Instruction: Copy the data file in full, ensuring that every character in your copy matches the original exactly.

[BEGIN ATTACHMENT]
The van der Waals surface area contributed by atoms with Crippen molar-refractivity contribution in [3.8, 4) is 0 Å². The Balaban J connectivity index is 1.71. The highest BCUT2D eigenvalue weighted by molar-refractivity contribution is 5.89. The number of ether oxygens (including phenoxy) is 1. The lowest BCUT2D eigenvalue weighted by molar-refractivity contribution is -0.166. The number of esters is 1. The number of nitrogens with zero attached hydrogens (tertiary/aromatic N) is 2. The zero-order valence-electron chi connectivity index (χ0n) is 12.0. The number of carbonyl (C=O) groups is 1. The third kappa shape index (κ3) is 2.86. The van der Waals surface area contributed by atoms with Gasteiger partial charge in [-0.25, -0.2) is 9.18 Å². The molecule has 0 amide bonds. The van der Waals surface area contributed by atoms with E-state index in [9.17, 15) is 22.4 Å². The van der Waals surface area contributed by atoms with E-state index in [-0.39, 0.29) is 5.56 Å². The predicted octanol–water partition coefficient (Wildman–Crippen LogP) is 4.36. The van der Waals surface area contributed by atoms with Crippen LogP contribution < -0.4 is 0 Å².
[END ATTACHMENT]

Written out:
The van der Waals surface area contributed by atoms with Crippen molar-refractivity contribution in [3.8, 4) is 0 Å². The Balaban J connectivity index is 1.71. The highest BCUT2D eigenvalue weighted by molar-refractivity contribution is 5.89. The number of ether oxygens (including phenoxy) is 1. The lowest BCUT2D eigenvalue weighted by molar-refractivity contribution is -0.166. The number of esters is 1. The number of nitrogens with zero attached hydrogens (tertiary/aromatic N) is 2. The zero-order valence-electron chi connectivity index (χ0n) is 12.0. The number of carbonyl (C=O) groups is 1. The third kappa shape index (κ3) is 2.86. The van der Waals surface area contributed by atoms with Gasteiger partial charge in [-0.25, -0.2) is 9.18 Å². The molecule has 0 amide bonds. The van der Waals surface area contributed by atoms with E-state index in [9.17, 15) is 22.4 Å². The van der Waals surface area contributed by atoms with E-state index in [-0.39, 0.29) is 5.56 Å². The predicted octanol–water partition coefficient (Wildman–Crippen LogP) is 4.36. The van der Waals surface area contributed by atoms with Crippen LogP contribution < -0.4 is 0 Å².